For the past few years, Joe Nardone has been keeping the music of the late 1950s and early 1960s alive by bringing the original stars of doo wop to the F.M. Kirby Center for the Performing Arts.
Tomorrow’s show will be a little different as it will incorporate the sounds of the season for the first-ever “Christmas Doo Wop Spectacular.”
The holiday-themed concert will include returning favorites Kenny Vance & The Planotones, The Flamingos, Charlie Thomas’ Drifters, The Paramounts and Larry Chance & The Earls.
Vance was one of the founding members of Jay & The Americans, which had 10 Top 40 hits between 1962 and 1970, including “She Cried” (No. 5, 1962) with original lead singer Jay Traynor, and “Come a Little Bit Closer” (No. 3, 1964), “Cara, Mia” (No. 4, 1965) and “This Magic Moment” (No. 6, 1968), all with Jay Black singing lead. After The Americans broke up, Vance became a music director for movies and TV shows and put together his new group, which has been delighting audiences with its signature tune “Looking For An Echo” and its re-creations of doo wop standards, including the music of Jay & The Americans.
The Flamingos were a popular group out of Chicago best remembered for their classic arrangement of the standard “I Only Have Eyes For You,” which reached No. 11 in 1959 and has gone on to both the Grammy Hall of Fame and the Rock and Roll Hall of Fame. The group charted 10 other songs in the Hot 100 between 1959 and 1970 and was inducted into the Rock and Roll Hall of Fame in 2001.
The Paramounts, with lead singer Milton Delgado, recorded the single “Trying” backed with “Girlfriend” in 1959, just before the payola scandal broke out causing many records, including the one by The Paramounts, to be pulled from the radio airwaves. The group never recovered from the scandal and soon went its separate ways. Fifty years later, Delgado put a new group of Paramounts together for a comeback concert and released the “Then & Now” album on Debra Records out of Scranton.
Out of the more than 60 men who have officially been members of The Drifters since 1953, only six were inducted into the Rock and Roll Hall of Fame in 1988. Charlie Thomas is one of them.
The group was first put together to showcase lead singer Clyde McPhatter in 1953 and released only two hits in 1954, “Honey Love” and its version of Irving Berlin’s “White Christmas” (plus non-charting classics “Money Honey” and “Such a Night”), before McPhatter went solo. The original group soldiered on until 1958 when they were all fired by their manager and replaced by a group originally known as The Five Crowns, which included tenor singer Thomas and lead singer Ben E. King.
Hits for the “new” Drifters included “There Goes My Baby” (a No. 2 smash in 1959), “Dance With Me” (No. 15, 1959), “This Magic Moment” (No. 16, 1960) and “Save The Last Dance For Me” (No. 1 for 3 weeks in 1960). After King left for a solo career, the group also charted with “Please Stay” (No. 14, 1961), “Sweets For My Sweet” (with Thomas on lead vocals, No. 16 in 1962), “Up On The Roof” (No. 5, 1962), “On Broadway” (No. 9, 1963) and “Under The Boardwalk” (No. 4, 1964) with new lead singers Rudy Lewis and Johnny Moore.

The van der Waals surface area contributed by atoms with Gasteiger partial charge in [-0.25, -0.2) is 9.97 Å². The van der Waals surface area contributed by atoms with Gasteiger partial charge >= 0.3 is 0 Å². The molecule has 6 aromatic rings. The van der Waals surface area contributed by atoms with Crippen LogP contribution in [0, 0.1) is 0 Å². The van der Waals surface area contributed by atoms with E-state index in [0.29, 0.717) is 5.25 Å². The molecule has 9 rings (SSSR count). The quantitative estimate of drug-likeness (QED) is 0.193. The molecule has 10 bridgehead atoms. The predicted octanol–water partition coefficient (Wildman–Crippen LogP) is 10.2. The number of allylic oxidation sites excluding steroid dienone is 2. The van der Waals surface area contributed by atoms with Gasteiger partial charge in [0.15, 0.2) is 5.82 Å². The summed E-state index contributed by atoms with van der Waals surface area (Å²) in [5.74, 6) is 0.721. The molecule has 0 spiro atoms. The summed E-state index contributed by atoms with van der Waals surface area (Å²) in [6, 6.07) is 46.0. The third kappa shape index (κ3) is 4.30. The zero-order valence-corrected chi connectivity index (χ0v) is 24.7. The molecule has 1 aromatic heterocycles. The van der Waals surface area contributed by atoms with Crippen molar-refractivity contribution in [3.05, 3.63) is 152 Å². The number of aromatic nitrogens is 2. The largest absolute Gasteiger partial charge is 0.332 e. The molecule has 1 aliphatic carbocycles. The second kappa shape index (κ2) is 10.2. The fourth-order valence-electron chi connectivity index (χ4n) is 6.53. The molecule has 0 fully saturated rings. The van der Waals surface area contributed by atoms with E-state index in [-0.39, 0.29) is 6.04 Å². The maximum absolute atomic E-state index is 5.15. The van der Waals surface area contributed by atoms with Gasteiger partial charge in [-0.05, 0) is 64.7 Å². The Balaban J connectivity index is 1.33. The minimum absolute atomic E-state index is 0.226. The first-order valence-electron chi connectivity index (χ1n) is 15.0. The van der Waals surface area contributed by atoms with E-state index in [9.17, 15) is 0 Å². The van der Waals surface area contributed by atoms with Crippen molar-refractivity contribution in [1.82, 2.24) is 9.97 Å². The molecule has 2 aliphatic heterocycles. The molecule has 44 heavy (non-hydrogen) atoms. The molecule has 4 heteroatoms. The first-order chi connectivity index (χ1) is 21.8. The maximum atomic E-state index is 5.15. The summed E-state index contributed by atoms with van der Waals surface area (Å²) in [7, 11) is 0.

Thomas left the “official” group in 1967 but never stopped singing.
“I’m 77 years old, so I don’t keep track of how many shows a year I do,” he said. “But I have had the good fortune to sing with some beautiful singers and fine gentlemen over the years, all in an effort to keep rock-‘n’-roll alive.”
In addition to all of The Drifters’ biggest hits, Thomas said, tomorrow’s show will include the group’s versions of “White Christmas” and “The Bells of St. Mary’s.”
“The Drifters speak for themselves,” he said. “We don’t have to do other people’s songs.”
The Earls were discovered on a street corner in New York City in the late 1950s, and its first record, a cover version of the Harptones’ “Life is But a Dream,” was released in 1961.
“Our lead singer at the time, Eddie Harder, sang it like the Harptones, a ballad,” Chance said. “Our producer wanted something more up-tempo and wanted someone else to try singing it, so he pointed at me. I became the lead singer right there in the studio.”
The following year, the group hooked up with producer Stan Vincent and recorded “Remember Then,” a No. 24 chart hit that has gone on to be the theme song of many doo-wop radio shows, including the one Norm N. Night currently does from the studios at the Rock and Roll Hall of Fame.
“It thrills me that the song has lived on and has been used in that way,” Chance said, noting the group has a Christmas CD called “I Love Christmas” and an original song of the same name.
Chance said he closes every show with “I Believe,” dedicating it to original group member Larry Palombo, who died in a skydiving accident while serving in the 82nd Airborne in 1959, and all other veterans and fallen heroes.
Chance, who was featured on Don Imus’ morning show for 10 years and always brings a good dose of comedy to his act, also said his concerts have been extra special to him since he fought a winning battle against throat cancer.
“I have had more joy over the past 12 years than you can imagine,” he said. “I didn’t know if I was ever going to be able to talk again, let alone sing, but I received a gift from God.
“I cherish each moment I go out on the stage.”